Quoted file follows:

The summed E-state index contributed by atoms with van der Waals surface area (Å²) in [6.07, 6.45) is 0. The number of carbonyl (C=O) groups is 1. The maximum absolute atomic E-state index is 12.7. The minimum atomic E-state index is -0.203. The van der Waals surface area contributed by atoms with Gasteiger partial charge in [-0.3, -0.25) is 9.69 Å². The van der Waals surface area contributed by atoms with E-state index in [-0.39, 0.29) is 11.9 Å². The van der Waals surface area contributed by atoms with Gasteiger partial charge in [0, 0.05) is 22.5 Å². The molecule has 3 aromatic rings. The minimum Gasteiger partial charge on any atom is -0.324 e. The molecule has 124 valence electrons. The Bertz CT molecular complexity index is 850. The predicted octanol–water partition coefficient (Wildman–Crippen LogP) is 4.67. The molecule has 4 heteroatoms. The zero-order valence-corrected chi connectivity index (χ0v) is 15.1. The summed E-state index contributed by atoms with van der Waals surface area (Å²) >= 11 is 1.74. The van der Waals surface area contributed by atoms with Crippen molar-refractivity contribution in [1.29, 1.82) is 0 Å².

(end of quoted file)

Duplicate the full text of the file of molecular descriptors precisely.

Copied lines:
The summed E-state index contributed by atoms with van der Waals surface area (Å²) in [6.07, 6.45) is 0. The number of carbonyl (C=O) groups is 1. The maximum absolute atomic E-state index is 12.7. The minimum atomic E-state index is -0.203. The van der Waals surface area contributed by atoms with Gasteiger partial charge in [-0.3, -0.25) is 9.69 Å². The van der Waals surface area contributed by atoms with E-state index in [-0.39, 0.29) is 11.9 Å². The van der Waals surface area contributed by atoms with Gasteiger partial charge in [0, 0.05) is 22.5 Å². The molecule has 3 aromatic rings. The minimum Gasteiger partial charge on any atom is -0.324 e. The molecule has 124 valence electrons. The Bertz CT molecular complexity index is 850. The predicted octanol–water partition coefficient (Wildman–Crippen LogP) is 4.67. The molecule has 4 heteroatoms. The zero-order valence-corrected chi connectivity index (χ0v) is 15.1. The summed E-state index contributed by atoms with van der Waals surface area (Å²) >= 11 is 1.74. The van der Waals surface area contributed by atoms with Crippen molar-refractivity contribution in [1.29, 1.82) is 0 Å².